If you're still a little vague, let me put it like this: It's Tom Cruise in Starship Troopers meets Groundhog Day. Aliens have attacked Earth and basically occupied Europe. Earth is fighting back with Heinleinesque power armor, and getting ready for a big counter-attack. Cruise is a PR officer with political connections who doesn't intend to get anywhere near the fighting. This offends a gung-ho general who shanghais him, busts him in rank and puts him into a mobile infantry squad scheduled to hit the beach the next day.

So cowardly Tom Cruise puts on power armor he doesn't know how to use, hits the beach with a squad who hates his guts, and meets the enemy, who are these cool tumbleweed-chainsaw-cthuloids. He doesn't last long.

But after he is killed, he wakes up back at the infantry intake. Time has reset and he has to do it all again. But this time, he has a little more of a clue. He gets just as killed, of course. And resets again. Just like in Groundhog Day, he gets a little smarter each time. Eventually, he meets Emily Blunt (Looper, Adjustment Bureau) who lets him know what's going on. She is a lot more of a hardass than him, which is fun.

In conclusion, we've got hard Emily Blunt, comically lame Tom Cruise, and the power armor that should have been in Starship Troopers, plus an oddball time travel gimmick. What's not to like?

Friday, December 12, 2014

Radio Free Dick

Now, for something right out of left field: Radio Free Albemuth (2014). I know I've mentioned that I am a Philip K. Dick fan. Since Bladerunner, lots of his science fiction stories have been made into movies. But he really has three periods (not counting his attempts at straight fiction):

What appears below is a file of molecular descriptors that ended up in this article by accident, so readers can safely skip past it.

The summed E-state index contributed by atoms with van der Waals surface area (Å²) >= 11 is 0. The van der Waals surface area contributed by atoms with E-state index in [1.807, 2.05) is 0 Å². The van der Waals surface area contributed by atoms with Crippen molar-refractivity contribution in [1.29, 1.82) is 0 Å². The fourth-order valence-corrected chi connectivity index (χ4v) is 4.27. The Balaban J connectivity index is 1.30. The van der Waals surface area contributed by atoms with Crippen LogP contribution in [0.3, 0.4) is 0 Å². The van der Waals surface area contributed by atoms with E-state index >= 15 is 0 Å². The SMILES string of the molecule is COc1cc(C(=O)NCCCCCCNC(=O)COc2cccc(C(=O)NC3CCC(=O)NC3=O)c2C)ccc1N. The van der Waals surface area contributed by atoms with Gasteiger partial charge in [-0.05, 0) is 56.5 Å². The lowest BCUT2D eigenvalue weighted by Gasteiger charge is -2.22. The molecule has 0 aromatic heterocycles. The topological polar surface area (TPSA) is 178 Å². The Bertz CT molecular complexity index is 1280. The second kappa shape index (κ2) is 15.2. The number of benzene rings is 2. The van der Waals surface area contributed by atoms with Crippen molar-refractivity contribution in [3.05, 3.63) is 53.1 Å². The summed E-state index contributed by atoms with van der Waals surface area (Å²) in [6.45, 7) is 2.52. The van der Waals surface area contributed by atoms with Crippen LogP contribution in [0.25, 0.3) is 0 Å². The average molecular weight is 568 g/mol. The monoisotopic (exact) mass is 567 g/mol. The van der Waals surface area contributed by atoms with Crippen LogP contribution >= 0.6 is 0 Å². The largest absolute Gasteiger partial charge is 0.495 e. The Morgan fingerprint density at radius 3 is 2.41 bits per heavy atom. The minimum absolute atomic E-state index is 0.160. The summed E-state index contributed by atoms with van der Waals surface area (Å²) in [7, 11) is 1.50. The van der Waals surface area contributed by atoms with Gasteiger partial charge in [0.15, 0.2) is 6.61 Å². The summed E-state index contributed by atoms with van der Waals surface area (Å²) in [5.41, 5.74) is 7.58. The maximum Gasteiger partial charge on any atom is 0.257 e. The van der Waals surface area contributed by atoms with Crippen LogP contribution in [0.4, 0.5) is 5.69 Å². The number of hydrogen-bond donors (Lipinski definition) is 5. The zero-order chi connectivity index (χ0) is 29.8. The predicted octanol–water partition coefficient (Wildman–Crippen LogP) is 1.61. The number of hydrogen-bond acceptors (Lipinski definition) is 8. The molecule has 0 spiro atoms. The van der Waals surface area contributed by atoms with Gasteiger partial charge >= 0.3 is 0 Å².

• Pulps: His early output is mainly slight, sometimes goofy, sci-fi, like The Zap Gun.
  • The Good Stuff: Later, and mixed in with this are some fine literary science fiction novels like The Man in the High Castle and Do Androids Dream of Electric Sheep?
  • Speculative Autobiography: His last 3-6 novels were just as weird or weirder than his most surreal novels, but based on real events that really happened to him - or so he thinks - like Valis or Radio Free Albemuth
Only true Dickheads are even aware of the last type. You see, for many years, Dick believed that a vast intelligent machine was beaming ideas into his head from orbit with a pink laserbeam. Ideas like, time had stopped during the late Roman Empire, and contemporary reality was an illusion. It sounds crazy, but he did suddenly start speaking colloquial Vulgate Latin, without studying.

In the novel, he attributes these experiences to a friend, Nicholas Brady. Brady is played by Jonathan Scarfe, while Dick is played by Shea Whigham. Yes, Dick is a character in his own novel, but he's really both characters, since Brady is just his alter-ego. But Whigham is basically amazing here, totally Dickish. It really makes the movie for me, to see one of my literary heroes so well portrayed.